I used the auto pilot to maintain altitude and heading while I set up for the approach to Craig. I pressed the OBS button on the G1000 and specified a 050 heading in to Craig. This would plot a straight line from the CRG VOR at a 050 heading and that would line me right up with runway 050. ATC handed me off to the tower and I was instructed to fly straight in to runway 050.

By now the sun had set and picking CRG out of the field of lights was a challenge, however, I quickly spotted the runway dead ahead. As I crossed the tower farm with its 1100 feet towers only 5 miles from the end of runway 050, I slowed the engine to 2100 RPM and began a steady descent. I was still carrying a little too much altitude when the tower cleared me to land, so I pulled power to idle and progressively extended flaps while descending at a fairly steep rate - about 1300 fpm. Once the PAPI lights showed I was on the glideslope, I steadied my descent by pulling up the nose and stabilized the engine at 1700 RPM. I kept the plane lined up with the runway and pointed the nose at the numbers. I flared the plane as I crossed the threshold and made an incredibly smooth landing touching down on both mains then lowering the nose gently. This was one of my best night landings ever.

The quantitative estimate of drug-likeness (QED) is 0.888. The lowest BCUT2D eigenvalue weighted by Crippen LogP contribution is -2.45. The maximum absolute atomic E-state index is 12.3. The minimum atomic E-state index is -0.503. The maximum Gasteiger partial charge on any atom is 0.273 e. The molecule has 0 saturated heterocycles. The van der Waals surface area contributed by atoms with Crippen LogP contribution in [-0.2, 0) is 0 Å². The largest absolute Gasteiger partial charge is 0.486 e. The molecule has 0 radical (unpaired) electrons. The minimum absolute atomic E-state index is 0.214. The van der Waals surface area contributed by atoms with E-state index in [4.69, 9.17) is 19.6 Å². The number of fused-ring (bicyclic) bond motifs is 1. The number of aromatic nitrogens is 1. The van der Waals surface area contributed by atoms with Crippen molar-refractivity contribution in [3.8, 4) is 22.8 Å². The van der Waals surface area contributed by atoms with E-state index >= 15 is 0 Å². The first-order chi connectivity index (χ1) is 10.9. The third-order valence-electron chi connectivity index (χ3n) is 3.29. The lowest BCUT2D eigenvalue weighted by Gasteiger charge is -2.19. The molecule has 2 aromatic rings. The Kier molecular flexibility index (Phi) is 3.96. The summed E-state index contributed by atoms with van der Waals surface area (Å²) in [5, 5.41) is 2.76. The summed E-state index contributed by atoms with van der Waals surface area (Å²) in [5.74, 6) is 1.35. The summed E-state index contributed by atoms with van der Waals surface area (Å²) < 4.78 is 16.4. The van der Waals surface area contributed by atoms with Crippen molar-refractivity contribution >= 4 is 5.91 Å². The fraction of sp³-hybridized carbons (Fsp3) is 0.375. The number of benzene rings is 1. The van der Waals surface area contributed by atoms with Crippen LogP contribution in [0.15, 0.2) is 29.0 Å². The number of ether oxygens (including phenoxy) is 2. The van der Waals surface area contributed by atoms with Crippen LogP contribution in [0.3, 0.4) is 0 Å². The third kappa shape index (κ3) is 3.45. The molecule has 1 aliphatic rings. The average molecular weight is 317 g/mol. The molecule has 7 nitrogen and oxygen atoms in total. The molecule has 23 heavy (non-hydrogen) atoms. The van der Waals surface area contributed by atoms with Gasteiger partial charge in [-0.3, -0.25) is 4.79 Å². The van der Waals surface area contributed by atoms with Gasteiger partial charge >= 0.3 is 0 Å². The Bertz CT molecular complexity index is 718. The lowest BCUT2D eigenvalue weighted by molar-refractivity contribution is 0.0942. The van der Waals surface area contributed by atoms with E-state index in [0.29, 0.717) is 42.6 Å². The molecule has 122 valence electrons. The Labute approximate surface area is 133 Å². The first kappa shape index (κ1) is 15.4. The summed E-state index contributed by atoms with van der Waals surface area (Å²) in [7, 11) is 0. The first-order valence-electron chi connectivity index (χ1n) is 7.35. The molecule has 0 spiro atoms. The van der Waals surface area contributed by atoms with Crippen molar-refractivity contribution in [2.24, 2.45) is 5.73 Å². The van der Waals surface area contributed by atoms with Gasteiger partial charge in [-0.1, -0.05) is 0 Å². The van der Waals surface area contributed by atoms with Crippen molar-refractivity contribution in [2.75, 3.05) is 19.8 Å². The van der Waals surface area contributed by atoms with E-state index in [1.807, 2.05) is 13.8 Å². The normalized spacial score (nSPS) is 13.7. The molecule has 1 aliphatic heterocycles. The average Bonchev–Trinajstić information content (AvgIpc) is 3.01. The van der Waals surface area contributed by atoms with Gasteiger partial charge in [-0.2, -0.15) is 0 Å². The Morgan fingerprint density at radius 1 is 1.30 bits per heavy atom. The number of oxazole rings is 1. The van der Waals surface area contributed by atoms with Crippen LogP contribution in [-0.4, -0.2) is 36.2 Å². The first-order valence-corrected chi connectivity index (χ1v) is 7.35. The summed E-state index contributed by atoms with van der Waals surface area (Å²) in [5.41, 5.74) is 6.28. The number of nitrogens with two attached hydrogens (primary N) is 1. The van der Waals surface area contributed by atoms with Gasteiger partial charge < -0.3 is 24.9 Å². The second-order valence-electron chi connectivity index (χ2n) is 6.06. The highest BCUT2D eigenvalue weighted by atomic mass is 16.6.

The NEXRAD was showing weather that was much worse than it turned out to be. We hardly encountered a single bump and never got any rain. As we left the airport, I could tell that there would soon be some ground fog developing, so we timed our arrival pretty well.

Except for my passenger's discontent, this was a very enjoyable day of flying and a great day with my dad and step-mom. I logged a total of 2.4 hours of cross country flight, 30 minutes of night, an hour of actual instrument and had two very smooth landings.